Researching and writing contemporary history move forward in a
certain rhythm. Today, the 1960s are the decade of major interest,
whereas the 1970s increasingly are becoming the testing ground of
new approaches and reinterpretations. By contrast, the 1950s seem
of little interest—with most of the issues solved and most sources
accessible. But this could be a false impression, especially if one
takes into account the dominant views on this period that have
become popular in the last years. After 1989/90, with the fall of the
Berlin Wall, the unification of Germany, and the end of the Cold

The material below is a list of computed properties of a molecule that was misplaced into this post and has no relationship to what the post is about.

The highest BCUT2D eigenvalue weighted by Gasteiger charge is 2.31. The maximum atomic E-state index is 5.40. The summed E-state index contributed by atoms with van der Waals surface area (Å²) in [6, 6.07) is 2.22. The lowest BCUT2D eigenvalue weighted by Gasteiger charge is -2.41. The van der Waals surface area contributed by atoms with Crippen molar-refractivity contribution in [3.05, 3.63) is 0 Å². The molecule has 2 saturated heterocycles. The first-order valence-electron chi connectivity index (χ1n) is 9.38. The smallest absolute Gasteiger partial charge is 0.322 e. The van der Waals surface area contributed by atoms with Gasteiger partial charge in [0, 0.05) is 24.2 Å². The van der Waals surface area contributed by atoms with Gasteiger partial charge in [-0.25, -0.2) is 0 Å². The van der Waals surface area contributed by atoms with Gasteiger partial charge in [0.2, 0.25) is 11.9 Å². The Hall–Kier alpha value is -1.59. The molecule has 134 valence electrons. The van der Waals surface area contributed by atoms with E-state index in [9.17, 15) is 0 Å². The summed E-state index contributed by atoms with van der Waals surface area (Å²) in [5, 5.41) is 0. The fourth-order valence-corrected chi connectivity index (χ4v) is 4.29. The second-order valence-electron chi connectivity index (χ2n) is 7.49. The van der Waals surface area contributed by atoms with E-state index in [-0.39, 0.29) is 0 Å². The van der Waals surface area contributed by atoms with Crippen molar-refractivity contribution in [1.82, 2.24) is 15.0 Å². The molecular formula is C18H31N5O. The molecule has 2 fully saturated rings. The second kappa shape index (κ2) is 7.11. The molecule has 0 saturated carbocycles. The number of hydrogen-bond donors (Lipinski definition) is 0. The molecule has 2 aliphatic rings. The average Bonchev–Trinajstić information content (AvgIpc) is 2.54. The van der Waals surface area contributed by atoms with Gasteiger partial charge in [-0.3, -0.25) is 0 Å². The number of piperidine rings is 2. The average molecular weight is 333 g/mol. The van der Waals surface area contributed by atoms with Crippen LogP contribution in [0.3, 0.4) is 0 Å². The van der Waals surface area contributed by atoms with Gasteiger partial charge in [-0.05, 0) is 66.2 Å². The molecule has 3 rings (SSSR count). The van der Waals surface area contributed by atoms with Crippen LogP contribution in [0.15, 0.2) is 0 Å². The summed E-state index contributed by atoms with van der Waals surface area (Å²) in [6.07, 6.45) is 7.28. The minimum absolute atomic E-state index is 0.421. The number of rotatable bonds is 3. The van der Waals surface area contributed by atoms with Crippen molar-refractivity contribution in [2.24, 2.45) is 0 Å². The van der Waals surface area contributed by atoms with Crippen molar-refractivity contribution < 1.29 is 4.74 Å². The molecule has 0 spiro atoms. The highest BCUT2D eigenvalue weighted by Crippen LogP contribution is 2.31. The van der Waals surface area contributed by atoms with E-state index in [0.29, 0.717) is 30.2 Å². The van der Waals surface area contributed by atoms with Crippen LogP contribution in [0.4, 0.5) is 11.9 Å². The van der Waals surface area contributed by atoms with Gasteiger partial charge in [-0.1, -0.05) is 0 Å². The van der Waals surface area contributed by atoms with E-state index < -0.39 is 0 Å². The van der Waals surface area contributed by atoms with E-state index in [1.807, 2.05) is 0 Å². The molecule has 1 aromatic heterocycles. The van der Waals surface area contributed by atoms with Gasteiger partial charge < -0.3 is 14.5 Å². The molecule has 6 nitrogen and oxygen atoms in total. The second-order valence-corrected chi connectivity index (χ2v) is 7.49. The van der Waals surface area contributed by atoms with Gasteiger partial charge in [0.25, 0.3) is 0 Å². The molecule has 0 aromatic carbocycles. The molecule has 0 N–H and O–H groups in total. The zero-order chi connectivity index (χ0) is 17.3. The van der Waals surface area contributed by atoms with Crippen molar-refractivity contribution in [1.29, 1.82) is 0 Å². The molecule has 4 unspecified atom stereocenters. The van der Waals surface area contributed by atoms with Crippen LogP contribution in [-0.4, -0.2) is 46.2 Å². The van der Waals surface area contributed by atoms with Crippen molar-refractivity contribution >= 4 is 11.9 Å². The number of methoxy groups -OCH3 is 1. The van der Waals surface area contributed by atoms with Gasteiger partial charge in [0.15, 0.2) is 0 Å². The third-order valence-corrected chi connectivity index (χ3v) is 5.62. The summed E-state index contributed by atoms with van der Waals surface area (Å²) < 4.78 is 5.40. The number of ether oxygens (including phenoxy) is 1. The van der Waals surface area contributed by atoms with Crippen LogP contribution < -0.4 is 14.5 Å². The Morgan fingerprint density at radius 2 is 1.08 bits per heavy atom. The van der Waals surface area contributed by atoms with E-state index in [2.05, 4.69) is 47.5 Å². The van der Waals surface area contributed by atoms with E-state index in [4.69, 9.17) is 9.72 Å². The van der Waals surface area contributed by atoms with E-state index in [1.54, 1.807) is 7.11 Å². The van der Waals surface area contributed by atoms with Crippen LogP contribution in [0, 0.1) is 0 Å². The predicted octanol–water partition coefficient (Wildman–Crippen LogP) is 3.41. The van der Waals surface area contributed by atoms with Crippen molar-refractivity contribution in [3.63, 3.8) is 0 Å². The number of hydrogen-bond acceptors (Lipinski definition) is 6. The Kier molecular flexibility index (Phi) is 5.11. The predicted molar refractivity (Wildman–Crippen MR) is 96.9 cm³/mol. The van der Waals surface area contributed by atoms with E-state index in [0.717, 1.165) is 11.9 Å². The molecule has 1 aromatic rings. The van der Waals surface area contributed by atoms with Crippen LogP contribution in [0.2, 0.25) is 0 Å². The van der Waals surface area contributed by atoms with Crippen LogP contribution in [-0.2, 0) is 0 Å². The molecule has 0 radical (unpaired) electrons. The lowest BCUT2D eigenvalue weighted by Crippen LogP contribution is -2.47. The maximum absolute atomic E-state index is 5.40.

War, many historians developed and corroborated an interpretation
of the postwar decades—a now widely accepted master narrative of
the “German question.” With the benefit of hindsight, they claimed
that Konrad Adenauer’s policy of Western integration was a necessary
and inevitable course, which facilitated eventual reunification.
Other political options would have rendered the Federal Republic of
Germany (FRG) dangerously open to stronger communist pressure or
even would have presented the Soviet Union with the opportunity to
expand its empire to Germany as a whole.
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